The vertical HiQ Classic handhelds use a similar form factor to the vertical Classic Max Pocket, but are smaller in size, using a smaller screen to accommodate for it. Unlike the Classic Max Pocket units, both the horizontal and vertical HiQ Classic units do not include an attract mode on boot up.

Variants[]

  • HiQ Classic Q-1 - Comes with 30 games built in.[20]
  • 30 in 1 HiQ Classic Electronic Game - Distributed by Premier Portfolio International.
  • ACL ME A-30 - Distributed by HCL Infosystems in India. Comes with 30 games built in. Sold in green and orange colors.
  • Heeha 300 - Distributed by Genius. Comes with 30 games built in. Has a custom splash screen that is shown on boot. The power and volume buttons are on the front of the unit at the left and right, the latter toggling the volume of the unit's audio at set intervals. Compared to most of the vertical HiQ Classic variants, the D-pad and A/B buttons are arranged in a layout similar to the Game Boy.
  • Zone Fusion - Distributed by Ultimate Products Ltd. Comes with 30 games built in. Sold in red and blue colors. This console has been dumped in MAME.

Games[]

Heeha 300:

  1. Fossick Underground
  2. Morra
  3. Puzzle Pop
  4. Imp and Cubes
  5. Bomb Hero
  6. Sodoku [sic]
  7. Garden Weeder
  8. Secret Bottle
  9. Homeland Defence - Same name as a game on the vertical Classic Max Pocket 30 in 1.
  10. Move Fun
  11. Grass Cutter
  12. Mystic Totem
  13. Ball Blaster
  14. Ogreish Flower
  15. Push the Box
  16. Ball Clash
  17. Win or Lose
  18. Flame Beetles
  19. Hard Win
  20. Hide and Seek
  21. Mister Easter
  22. Spring Bros.
  23. Happy Farm
  24. Find the Way
  25. Happy Mice - Same name as a game on the vertical Classic Max Pocket 30 in 1.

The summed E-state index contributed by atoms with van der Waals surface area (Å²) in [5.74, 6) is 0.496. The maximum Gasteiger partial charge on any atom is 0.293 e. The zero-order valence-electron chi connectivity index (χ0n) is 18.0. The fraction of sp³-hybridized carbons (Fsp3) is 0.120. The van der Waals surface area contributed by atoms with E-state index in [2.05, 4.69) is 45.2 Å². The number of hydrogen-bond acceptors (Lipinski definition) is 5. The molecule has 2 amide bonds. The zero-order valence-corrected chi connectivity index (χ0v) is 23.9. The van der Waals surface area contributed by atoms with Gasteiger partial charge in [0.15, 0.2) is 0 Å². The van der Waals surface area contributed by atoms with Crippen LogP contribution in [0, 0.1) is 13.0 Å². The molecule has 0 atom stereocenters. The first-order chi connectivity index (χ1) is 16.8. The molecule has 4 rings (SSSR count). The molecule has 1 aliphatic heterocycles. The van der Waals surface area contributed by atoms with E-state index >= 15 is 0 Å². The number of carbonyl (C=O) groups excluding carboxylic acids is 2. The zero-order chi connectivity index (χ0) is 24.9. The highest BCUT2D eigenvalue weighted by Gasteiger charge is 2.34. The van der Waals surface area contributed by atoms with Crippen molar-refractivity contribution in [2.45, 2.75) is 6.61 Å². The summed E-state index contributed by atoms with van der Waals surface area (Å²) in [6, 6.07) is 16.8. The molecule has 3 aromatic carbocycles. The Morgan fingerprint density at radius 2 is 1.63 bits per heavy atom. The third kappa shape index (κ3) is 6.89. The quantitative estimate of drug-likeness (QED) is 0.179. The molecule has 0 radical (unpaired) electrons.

26. Baby Arms - Same name as a game on the vertical Classic Max Pocket 30 in 1.
  27. Sea War
  28. Golden Arrow
  29. Road Star
  30. Winlinez

Zone Fusion:

  • Ball Blaster
  • Ball Clash
  • Beat the Bird
  • Block Flying
  • Block Out
  • Bomb Hero
  • Climbing Challenge
  • Find the Way
  • Flame Beetles
  • Fossick Underground
  • "Graden Weeder" (from back of packaging)
  • Happy Farm
  • Hard Win
  • Imp and Cubes
  • Jewel Master
  • Little Plane
  • Morra
  • Move Fun
  • Mr. Ball
  • Mr. Onion
  • Mystic Totem
  • Ogreish Flower
  • Pile the Box
  • Pool Quiz
  • Push the Box
  • Puzzle Pop
  • Secret Bottle
  • Win or Lose
  • Winlinez
  • Worm Catch

Horizontal systems[]

HiQ Classic Handheld Game

Promotional image for the 100 in 1 HiQ Classic Q-2.

The original horizontal HiQ Classic units have a similar form factor to the horizontal Classic Max Pocket units, but their design is completely unique and only one action button is present. In addition, a reset button is added at the front of the unit and a single volume button is placed next to the reset button as opposed to proper volume buttons like on the vertical Classic Max Pocket.

Variants[]

  • HiQ Classic Q-2 - OEM release by JungleTac.
    • HiQ Classic 100 in 1[21]
    • HiQ Classic 140 in 1 - Released in 2011. Boots to a splash screen that is near identical to one on the Reactor 120 in 1.
  • Mini Arcade Center JL1800 - Distributed by Lexibook. Comes with 30 games built in.
  • Frozen Compact Cyber Arcade - Licensed variant of the HiQ Classic based on Disney's Frozen distributed by Lexibook. Comes with 150 games built in. This console has been dumped in MAME.

Gallery[]

Vertical systems[]

Horizontal systems[]

References[]

External links[]